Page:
Engagement as dialogue: Camus, pragmatism and constructivist pedagogy

Education as Philosophies of Engagement, 44th Annual Conference of the Philosophy of Education Society of Australasia, Kingsgate Hotel, Hamilton, New Zealand, 22–25 November 2014 (2015)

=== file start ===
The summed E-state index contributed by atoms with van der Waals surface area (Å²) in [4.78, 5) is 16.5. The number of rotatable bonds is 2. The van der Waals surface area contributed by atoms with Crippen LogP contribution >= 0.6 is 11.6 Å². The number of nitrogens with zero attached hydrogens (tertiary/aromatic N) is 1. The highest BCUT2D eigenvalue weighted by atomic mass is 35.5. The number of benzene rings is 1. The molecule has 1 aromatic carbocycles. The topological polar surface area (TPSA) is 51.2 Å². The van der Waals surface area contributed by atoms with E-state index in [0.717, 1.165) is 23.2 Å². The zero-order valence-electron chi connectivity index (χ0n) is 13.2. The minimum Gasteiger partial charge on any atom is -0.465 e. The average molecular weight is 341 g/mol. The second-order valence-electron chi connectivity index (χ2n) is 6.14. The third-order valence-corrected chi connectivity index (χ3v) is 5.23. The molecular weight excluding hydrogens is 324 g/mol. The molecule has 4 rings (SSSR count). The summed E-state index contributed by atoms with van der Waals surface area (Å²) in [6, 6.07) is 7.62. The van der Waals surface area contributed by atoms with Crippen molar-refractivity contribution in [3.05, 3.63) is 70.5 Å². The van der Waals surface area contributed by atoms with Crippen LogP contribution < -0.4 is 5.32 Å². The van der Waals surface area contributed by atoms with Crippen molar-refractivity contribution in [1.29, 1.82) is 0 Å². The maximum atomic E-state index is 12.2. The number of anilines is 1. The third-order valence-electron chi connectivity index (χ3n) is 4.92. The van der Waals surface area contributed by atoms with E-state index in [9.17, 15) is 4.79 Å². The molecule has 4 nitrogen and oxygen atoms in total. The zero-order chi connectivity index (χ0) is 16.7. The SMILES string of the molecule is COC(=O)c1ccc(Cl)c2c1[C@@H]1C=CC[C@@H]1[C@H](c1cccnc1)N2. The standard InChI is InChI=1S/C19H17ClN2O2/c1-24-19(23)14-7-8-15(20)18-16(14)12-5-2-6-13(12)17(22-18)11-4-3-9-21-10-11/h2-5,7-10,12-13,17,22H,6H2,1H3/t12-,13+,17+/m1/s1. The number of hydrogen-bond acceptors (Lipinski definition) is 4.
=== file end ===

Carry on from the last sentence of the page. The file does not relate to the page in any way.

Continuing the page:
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In this paper we will explore how Albert Camus has much to offer philosophers of education. Although a number of educationalists have attempted to explicate the educational implications of Camus’ literary works (Denton, 1964; Oliver, 1965; Götz, 1987; Curzon-Hobson, 2003; Marshall, 2007, 2008; Weddington, 2007; Roberts, 2008, 2013; Gibbons, 2013; Heraud, 2013; Roberts, Gibbons & Heraud, 2013) these analyses have not attempted to extrapolate pedagogical guidelines to develop an educational framework for children’s philosophical practice in the way Matthew Lipman did from John Dewey’s philosophy of education, which informed his philosophy for children curriculum and pedagogy. To this end we offer comparisons and contrasts between Camus and the pragmatist educational discourse centred on communities of philosophical inquiry (or, more broadly, collaborative philosophical inquiry). In particular we focus on the phenomenology of inquiry, namely, that “inquiry must begin with a problem, question, or doubt and must aim at a solution or resolution, both of which are genuinely felt—something in which the inquirer actually has a stake” (Gregory & Granger, 2012: 13). We conclude that what Camus calls lucidity has implications for the notion of reconstruction, prominent in Dewey’s thoughts on education, and central to Lipman’s focus on philosophy functioning educationally.
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